Manchester United’s under-fire defence must stay disciplined if they are to shackle Brighton’s progressive attacking threat in Sunday’s FA Cup semi-final at Wembley, according to former full-back Paul Parker.
United face the Seagulls looking to produce a response from Thursday night’s chastening 3-0 loss at Sevilla which ended their run in the Europa League.
A mistake from captain Harry Maguire gifted Youssef En-Nesyri an early opener, while goalkeeper David De Gea’s hashed clearance later allowed the Sevilla forward to slot his second of the evening into an empty net as the Spaniards completed a 5-2 aggregate win.
Parker joined United from QPR in the summer of 1991 and went on to win two Premier League titles as well as the 1994 FA Cup final alongside Steve Bruce, Gary Pallister and Denis Irwin.
The 59-year-old ex-England international feels United’s defence must stay focused when they face an in-form Brighton side at Wembley if they are to avoid the same costly errors as on Thursday night.
“It will be a big test for the discipline of that back four,” Parker told the PA news agency.
“United are up against a team in serious and consistent form. Brighton play incredible football. It doesn’t matter what is happening, they do not change, they do not panic.
“Brighton are better than they were under Graham Potter – and they were good under him. Now they are more progressive, with a little bit more aggression and have added that bit of belief in themselves.
“When they go 1-0 down they don’t fall apart – we saw that (in the Premier League win against Chelsea) at Stamford Bridge last weekend.”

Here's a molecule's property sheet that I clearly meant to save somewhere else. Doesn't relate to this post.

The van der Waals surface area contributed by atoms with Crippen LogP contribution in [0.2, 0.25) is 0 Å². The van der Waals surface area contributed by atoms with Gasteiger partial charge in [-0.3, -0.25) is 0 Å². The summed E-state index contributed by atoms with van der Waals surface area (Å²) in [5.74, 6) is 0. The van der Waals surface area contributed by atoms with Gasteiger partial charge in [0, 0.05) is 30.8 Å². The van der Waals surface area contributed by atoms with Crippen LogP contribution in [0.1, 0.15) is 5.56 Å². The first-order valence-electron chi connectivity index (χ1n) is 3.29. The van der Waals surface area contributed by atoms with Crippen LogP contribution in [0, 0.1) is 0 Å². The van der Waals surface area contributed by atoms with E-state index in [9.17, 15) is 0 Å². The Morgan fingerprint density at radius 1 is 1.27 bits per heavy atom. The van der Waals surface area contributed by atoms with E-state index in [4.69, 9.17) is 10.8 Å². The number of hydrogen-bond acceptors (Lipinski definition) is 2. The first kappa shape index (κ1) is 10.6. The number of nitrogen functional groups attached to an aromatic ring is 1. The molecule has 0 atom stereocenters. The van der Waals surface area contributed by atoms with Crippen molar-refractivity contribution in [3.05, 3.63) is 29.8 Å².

“It would have been impossible for anyone to have come out in August and said that the club would have been in the position they are now, to have gone and won a trophy then still be involved in other competitions,” said Parker, who is an ambassador for Prostate Cancer UK.
“What Manchester United were looking for was a Champions League spot and then to build from there, but what he has done is to surpass that by already winning a trophy.
“If they were to finish the season with what they have got now and a Champions League spot, then it would still be a good season.
“It would, of course, also be a bit disappointing because when you get to these stages, with finals at the end, it lifts people and gives them a bit of hope.”
Parker’s father was diagnosed with prostate cancer during lockdown in 2020 and he continues to support the work of Prostate Cancer UK.
The former England defender has signed up for Prostate FC, alike-minded community for football content, events, fundraising and volunteering opportunities via the charity and will be supporting Jeff Stelling’s Football March in September.
“Us men, we have got egos and are not lovers of going to doctors and saying that we are not well,” Parker said.
“We would rather try if we can see it out by getting something at the chemist, but sometimes you have to put that ego aside and just get checked out.
:: To find out more about Prostate Cancer UK’s work in football, including Jeff Stelling’s Football March, join Prostate FC – the biggest team in football taking on the most common cancer in men.
Save lives from the pitch, the sofa and the stands visit: https://prostatecanceruk.org/prostatefc